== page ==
Anyway, I've reached an age where I've heard enough and read enough to question anything I hear or read. And the last four or five non-fiction books I've read have contained egregious factual errors. It creeps me out when I read a book and the narrative veers into an area where I do have some knowledge and find glaring misstatements. Who's editing books these days? There's something insidious about non-fiction and journalism without honest fact-checking. Is it any wonder we live in Tabloid World? I don't know if I even trust half of what I see anymore. Maybe 1/3.

Well, I'm off to the ranch this afternoon for a few days. Surely Clay will surface while I'm gone!

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kf, did you see this from The Daily Show? 'Cause your post really reminded me of it...

The Rippy Awards for Outstanding Achievement in Obitutainment

kf, I think much of what you are suggesting really IS part of where you grew up. I'm a bit younger than you, but I NEVER knew who Jimi Hendrix was until I got out of college. That just wasn't who I, or any of my family, listened to. My sister supposedly loved Pat Boone for Christ's sake! So many of those artists you mentioned listening to on pop radio -- just didn't happen in my neck of the woods -- and MJ WAS in many ways the one who broke that barrier.

JMO, of course.

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The reporting is pretty ridiculous. Even them screaming a day after he was dead that there was no will.

It will be interesting to see how this all falls out. I tend to think he will land in the Marilyn, Elvis categories -- maybe because he also died before his time.

I've seen it both ways though..the "self-proclaimed" king of pop with that derision in their voices ..I've seen that as well. I think the thing with Michael was that he was a world wide phenomenon and not just an American one. And he had a career that spanned 35 years.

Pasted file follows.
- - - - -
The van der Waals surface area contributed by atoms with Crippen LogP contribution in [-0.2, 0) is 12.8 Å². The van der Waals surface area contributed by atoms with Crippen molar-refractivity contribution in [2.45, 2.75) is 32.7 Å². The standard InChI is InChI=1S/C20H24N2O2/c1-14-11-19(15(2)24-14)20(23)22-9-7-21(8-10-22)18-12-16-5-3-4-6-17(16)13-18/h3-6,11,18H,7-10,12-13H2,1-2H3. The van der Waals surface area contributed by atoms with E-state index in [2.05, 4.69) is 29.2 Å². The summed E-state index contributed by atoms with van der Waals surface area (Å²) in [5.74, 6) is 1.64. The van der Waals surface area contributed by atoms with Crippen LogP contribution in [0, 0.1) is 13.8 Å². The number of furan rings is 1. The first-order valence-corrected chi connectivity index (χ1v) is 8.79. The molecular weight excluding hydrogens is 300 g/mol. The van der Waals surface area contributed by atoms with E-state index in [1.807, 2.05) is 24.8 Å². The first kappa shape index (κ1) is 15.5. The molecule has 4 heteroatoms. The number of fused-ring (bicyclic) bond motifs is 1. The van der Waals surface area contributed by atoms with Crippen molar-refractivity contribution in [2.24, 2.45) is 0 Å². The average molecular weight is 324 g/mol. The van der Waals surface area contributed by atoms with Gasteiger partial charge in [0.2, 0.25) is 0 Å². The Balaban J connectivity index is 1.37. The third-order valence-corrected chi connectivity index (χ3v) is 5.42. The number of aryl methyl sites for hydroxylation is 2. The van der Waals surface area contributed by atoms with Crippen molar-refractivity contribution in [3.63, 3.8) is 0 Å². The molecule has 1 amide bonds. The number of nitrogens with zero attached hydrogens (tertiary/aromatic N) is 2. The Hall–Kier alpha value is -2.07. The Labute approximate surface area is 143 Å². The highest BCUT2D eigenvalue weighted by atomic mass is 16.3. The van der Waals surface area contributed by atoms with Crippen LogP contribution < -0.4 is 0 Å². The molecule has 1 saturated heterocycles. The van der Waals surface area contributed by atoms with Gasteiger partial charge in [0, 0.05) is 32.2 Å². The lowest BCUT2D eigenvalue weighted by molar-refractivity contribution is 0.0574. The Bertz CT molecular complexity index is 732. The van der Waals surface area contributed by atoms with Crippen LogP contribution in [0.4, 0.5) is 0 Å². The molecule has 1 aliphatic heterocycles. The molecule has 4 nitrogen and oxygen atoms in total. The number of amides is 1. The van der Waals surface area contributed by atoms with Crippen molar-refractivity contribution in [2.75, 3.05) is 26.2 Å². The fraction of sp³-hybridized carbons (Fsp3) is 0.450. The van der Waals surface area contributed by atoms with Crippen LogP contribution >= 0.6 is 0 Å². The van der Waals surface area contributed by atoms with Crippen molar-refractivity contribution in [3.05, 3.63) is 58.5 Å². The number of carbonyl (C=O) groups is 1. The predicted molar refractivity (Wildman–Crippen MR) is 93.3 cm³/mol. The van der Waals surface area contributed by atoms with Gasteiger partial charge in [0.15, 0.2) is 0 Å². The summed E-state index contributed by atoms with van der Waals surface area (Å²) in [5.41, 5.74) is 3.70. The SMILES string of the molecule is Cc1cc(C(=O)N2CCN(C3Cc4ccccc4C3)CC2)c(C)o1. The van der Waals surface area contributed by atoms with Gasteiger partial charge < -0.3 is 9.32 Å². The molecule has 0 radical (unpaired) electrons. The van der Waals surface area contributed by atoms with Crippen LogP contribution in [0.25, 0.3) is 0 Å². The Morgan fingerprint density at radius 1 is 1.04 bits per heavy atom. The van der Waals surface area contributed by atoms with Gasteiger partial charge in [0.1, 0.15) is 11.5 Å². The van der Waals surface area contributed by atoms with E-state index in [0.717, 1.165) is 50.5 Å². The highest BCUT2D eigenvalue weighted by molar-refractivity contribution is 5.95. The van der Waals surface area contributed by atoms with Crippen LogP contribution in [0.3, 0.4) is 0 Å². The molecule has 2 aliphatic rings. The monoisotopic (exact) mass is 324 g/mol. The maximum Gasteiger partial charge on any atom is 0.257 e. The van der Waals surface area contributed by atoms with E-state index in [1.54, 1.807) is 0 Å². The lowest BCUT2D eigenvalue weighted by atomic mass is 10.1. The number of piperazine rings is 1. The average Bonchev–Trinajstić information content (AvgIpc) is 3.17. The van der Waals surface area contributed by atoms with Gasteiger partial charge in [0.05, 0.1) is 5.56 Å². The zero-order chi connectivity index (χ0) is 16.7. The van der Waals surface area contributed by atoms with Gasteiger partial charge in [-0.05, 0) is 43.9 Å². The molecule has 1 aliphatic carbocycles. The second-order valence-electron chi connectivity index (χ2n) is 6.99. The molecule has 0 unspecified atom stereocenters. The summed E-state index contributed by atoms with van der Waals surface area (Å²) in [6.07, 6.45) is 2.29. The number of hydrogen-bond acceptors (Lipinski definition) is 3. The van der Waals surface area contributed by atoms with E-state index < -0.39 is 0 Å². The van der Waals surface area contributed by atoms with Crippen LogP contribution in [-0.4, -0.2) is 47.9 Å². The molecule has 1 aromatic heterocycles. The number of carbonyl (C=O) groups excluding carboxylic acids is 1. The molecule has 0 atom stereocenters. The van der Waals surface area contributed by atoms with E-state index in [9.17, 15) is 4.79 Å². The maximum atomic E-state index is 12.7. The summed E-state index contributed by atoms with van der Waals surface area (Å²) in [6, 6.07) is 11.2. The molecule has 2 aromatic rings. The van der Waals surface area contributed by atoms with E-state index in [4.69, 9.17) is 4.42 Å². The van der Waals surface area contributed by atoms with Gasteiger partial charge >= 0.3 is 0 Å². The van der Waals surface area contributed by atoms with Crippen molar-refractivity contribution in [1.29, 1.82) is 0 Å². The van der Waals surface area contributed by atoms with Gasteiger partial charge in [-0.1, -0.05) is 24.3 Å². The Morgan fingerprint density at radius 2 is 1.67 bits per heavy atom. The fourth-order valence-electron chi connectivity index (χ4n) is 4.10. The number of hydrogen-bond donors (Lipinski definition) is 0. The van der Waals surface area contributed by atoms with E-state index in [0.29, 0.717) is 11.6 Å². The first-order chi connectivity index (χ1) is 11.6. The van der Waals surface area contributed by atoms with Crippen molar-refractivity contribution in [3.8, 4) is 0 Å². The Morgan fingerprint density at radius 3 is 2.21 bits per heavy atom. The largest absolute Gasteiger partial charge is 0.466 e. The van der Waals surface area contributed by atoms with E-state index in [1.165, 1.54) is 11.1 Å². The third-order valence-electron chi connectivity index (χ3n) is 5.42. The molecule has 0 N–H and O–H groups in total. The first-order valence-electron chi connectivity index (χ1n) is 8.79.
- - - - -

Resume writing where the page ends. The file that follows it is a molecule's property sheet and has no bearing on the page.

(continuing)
Can you just imagine how many un-released songs there are out there. I bet every label he's been with has some.

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Just want to chime in with kf a bit - most of the singers I listened to in the 60's were black.

Rock and roll, Motown, that's what I bought, that's what was on the radio.

I grew up in and around Philly, looks like about the same time as kf.

I loved to watch MJ sing and dance right up until that car-smashing crotch-grabbing stuff. Then I just liked to hear him sing, I am not a fan of the crotch grab.

All the glorification doesn't bother me, though, because it hurts no one. And I suspect that Michael is getting a lot more understanding and support in death than he ever did in life.

The other end of that spectrum - someone is releasing a book that says MJ was skeletal and gay and had no voice left. Feeding frenzy.

Fact remains he was a fabulous entertainer. Period.

I caught a bit of the BET tribute and for some reason it creeped me out the way Jamie Foxx dressed up like Michael. I couldn't watch it.

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I grew up in the segregated south and we had black musicians on the radio in the 50s and 60s. Not only that, but every Saturday night when I was a teenager white kids went to the Memorial Auditorium to see the Four Tops or the Platters or Smokey Robinson and the Miracles--all the great black groups came to perform there. I did also listen to black radio (WLAC in Nashville, TN), but there was no shortage of black musicians on the radio.

LOL, if Wikipedia is correct, I and a bunch of other folks were fooled:

By the 1950s, however, WLAC would achieve a distinctive notoriety of its own. The station became legendary from a quartet of nighttime rhythm and blues shows hosted by Gene Nobles, "John R." (John Richbourg), Herman Grizzard, and Bill "Hossman" (or simply "Hoss") Allen in the 1950s and 1960s. Thanks to the station's clear channel designation, the signal reached most of the Eastern and Midwestern United States, although African-American listeners in the Deep South were the intended audience of the programs. Further, several foreign countries, particularly islands in the Caribbean and southern Canada, were within range of the station's nighttime signal; it was said to have played a considerable role in the development of reggae music as a result. WLAC was particularly popular with some young Euro-American teenagers; some believe that the nightly shows laid the foundational audience for the rock and roll phenomenon of the late 1950s.